Jon - I guess I would say that in the movie Edward Furlongs character says "I only shoot what's important." I think that would fall under the category of "not important."
independent film -There are a few nude scenes. Any issue making those happen? I mean it was pretty integral to the character had Rachel done nudity before was she OK with that?
Jon - she had never done nudity before and she was definalty shy, but luckily Randal was able to run around the field naked first. That made here feel a lot better.
Randall - yeah I had a mentor, who told me he said, never ask your actors to do anything that you wouldn't be wiling to do yourself. You know get a body double or stunt double. So she was nervous, especially about the meadow scene. So i said to her, would it make you feel better if I run around naked for while? She go's "yeah!" So not really thinking I started disrobing and I was down to my boxer shorts and John came up behind me and "Pants" me.
Jon - no, he had a cowboy hat on and gym shoes. I was saying to the crew, I'll bet my life that Randal is the only naked Jewish man running abound a farm with a Cowboy hat on.
Randall - one of the things that John and I were really conscious about when we were casting we wanted to make sure that nobody felt like they signed up to do one thing and then they were asked to do something else. So everything that you see in the movie is carefully lined out in the script. So we had to make sure that all of our actors were 100% commited to doing it before we stared shooting.
independent film - How did you guys get Edward Furlong involved with this project?
Jon - He got the script and said yes immediatly. But we origionally went through a friend of ours who came into contact with his attourney. Origionally this film was going to be done with a couple of my buddies and we knew who we were going to cast and it was going to be super duper low budget we were going to go back to Kentucky and use my firends and family and locaitons that I knew we could use for free. Once Eddie got involved, you know. Other people considered us legit. We got a great casting director and she hooked us up with some great talent.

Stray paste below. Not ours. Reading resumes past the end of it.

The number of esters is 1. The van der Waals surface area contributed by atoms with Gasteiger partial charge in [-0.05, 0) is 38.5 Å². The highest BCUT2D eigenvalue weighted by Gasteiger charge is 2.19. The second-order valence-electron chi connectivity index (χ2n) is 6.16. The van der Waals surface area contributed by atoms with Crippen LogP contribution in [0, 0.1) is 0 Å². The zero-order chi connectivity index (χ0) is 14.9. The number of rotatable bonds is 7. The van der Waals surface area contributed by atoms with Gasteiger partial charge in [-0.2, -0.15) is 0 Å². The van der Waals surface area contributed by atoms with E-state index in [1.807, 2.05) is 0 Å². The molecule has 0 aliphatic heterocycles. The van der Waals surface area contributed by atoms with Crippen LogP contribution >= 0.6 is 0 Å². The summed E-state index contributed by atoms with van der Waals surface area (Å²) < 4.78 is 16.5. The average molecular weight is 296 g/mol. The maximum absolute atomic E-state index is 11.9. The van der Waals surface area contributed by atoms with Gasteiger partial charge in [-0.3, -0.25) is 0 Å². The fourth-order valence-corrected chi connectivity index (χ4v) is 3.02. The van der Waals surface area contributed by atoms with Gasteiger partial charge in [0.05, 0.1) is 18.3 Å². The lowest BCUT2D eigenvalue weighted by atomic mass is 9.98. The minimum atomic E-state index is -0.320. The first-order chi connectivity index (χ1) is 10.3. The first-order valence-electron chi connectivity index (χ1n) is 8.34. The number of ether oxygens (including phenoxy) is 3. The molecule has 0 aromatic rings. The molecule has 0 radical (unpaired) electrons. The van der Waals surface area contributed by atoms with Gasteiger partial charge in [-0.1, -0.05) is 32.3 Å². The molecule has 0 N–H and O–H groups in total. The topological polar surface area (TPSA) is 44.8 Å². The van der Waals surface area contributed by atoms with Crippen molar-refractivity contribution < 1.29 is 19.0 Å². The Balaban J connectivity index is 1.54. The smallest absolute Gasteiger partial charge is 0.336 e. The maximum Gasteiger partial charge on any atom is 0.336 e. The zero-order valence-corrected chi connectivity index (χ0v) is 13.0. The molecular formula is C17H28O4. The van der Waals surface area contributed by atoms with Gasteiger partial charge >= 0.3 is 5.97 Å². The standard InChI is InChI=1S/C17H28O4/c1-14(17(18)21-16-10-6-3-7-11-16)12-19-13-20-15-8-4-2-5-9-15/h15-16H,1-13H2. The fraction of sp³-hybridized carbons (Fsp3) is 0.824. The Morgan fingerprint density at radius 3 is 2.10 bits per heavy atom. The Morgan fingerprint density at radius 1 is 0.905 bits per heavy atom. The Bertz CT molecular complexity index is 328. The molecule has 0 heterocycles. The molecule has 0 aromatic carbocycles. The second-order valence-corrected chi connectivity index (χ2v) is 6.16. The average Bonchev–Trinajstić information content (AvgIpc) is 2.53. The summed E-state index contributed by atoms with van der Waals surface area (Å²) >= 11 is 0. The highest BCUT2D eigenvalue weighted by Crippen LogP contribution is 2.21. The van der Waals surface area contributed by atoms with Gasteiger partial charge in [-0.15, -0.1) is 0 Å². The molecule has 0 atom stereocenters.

independent film - Where does this come from? Theres a lot of drugs and killing and, what's that about? Where does that come from?
Jon - there were certain characters that were based on people that I knew in Kentucky when I was a teenager you know I was like just preppie school kid and I would have to deliver pizzas to a trailer park and there was this really crazy guy that was always on drugs always doing something weird to try and freak me out. Weather it was like having a naked fat drug addict on his couch and asking me to take a turn at her, or like answering the door naked or just doing something freaky. And theres a little bit of that, there a little bit of white trash Kentucky in there. Especially when these kids get into trouble or when they have to seek refuge. And a lot of it comes from, I don't know, I grew up in a neighborhood very similar to the character of Jimmy. Fake parents, fake people around, you know, people who you know, are just trying to put up a front and impress their nieghbors.